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Q&A: NetApp's Jay Kidd discusses bidding war with EMC for Data Domain

NetApp, Data Domain reach revised acquisition agreement following rival hostile offer

June 3, 2009 06:39 PM ET

Computerworld - NetApp Inc. today reached a revised acquisition agreement with data deduplication vendor Data Domain Inc., but rival EMC has already one-upped NetApp's offer to buy the company once before, and may again.

NetApp Chief Marketing Officer Jay Kidd spoke with Computerworld about EMC's somewhat surprise entrance into the Data Domain acquisition and why his company is a better suitor than its chief rival.

Were you surprised by EMC's entrance into the bidding process? Not completely. It's always difficult to predict the future actions of your competitors, and with EMC particularly you never know how aggressive or insane they may get on things. Clearly, their offer indicated they're very concerned with both NetApp and Data Domain as competitors.

So EMC is an unwelcome suitor to Data Domain? It was a hostile tender offer without the involvement of [Data Domain's] management. And hostile offers in tech domains usually don't do very well.

But even with an agreement, EMC may come back and try to wow Data Domain with a higher bid. Could you and would NetApp go higher? Just to clarify. We have an agreement with Data Domain. It's not tentative. We had an agreement before and we have their signature on the revised agreement as well. But the nature of publicly traded stocks is that it doesn't preclude someone from making an appeal to share holders. It's rare and difficult, but it doesn't preclude it. Will another such offer be made? Hard to predict. Certainly, EMC's recent release of reaffirming the value of their $30 [per share] offer, indicates that's as high as they'd like to go. If they decide to go higher, then it's a question of what's their decision-making process.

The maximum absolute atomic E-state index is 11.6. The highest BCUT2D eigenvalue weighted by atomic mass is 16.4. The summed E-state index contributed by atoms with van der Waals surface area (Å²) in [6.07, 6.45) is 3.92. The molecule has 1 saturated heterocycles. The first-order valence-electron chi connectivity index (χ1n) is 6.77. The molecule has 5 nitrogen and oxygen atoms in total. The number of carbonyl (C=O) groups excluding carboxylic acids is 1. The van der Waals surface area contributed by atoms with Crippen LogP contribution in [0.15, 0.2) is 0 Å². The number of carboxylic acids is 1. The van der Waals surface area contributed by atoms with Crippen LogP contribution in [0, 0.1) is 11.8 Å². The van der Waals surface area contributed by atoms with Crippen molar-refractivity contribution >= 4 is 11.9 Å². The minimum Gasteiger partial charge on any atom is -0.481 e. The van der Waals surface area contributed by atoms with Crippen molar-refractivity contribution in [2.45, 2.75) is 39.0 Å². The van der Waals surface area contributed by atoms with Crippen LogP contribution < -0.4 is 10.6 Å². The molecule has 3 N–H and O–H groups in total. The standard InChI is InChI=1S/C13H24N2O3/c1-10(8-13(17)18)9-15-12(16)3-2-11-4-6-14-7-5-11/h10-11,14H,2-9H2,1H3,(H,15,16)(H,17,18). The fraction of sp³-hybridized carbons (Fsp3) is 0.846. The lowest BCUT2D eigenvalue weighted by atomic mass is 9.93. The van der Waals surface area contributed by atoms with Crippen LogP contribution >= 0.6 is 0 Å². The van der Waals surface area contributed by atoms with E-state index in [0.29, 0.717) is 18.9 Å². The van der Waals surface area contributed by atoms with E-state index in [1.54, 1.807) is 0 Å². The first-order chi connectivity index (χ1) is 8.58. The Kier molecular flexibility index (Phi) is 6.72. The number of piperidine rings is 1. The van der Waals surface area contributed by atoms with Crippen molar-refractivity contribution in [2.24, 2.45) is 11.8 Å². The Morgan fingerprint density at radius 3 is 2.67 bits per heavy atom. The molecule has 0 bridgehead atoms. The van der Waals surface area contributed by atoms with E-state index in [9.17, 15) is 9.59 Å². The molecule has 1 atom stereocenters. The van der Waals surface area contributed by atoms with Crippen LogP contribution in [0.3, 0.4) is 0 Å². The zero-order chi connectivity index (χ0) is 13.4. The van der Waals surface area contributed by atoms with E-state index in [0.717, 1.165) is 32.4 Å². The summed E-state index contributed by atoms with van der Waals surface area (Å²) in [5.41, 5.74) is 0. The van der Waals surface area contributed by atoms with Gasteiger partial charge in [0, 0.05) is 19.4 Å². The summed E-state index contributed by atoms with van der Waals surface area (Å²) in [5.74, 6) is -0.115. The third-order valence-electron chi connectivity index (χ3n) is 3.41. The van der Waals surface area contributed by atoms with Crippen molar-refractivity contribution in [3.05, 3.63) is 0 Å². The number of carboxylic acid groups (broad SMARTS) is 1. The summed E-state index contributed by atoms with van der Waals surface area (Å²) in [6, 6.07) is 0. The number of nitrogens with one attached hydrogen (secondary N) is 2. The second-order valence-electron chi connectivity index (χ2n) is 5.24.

But if they do, would you counter offer? I don't want to speculate about what may happen. We're committed to this deal and believe in the value of it.

So why is EMC even in the mix? Is this specifically to force its rival, NetApp, to pay more money for this acquisition? I do believe EMC is concerned enough about NetApp about a long-term competitor that they may do things that are not in the best interest of customers just to impede our progress. And, it's quite possible that this action is just that.

Why is NetApp a better suitor for Data Domain? The two product lines are quite complimentary. Even Data Domain told us that when they sell, they were less successful selling into [EMC] install-based accounts ... so that creates growth opportunity for NetApp in terms of adding this to our portfolio. Data Domain's business is 77% in North America, whereas over 50% of our business is outside of North America. So we have a great opportunity to expand distribution of the Data Domain product line more deeply into Europe and also into enterprise accounts.



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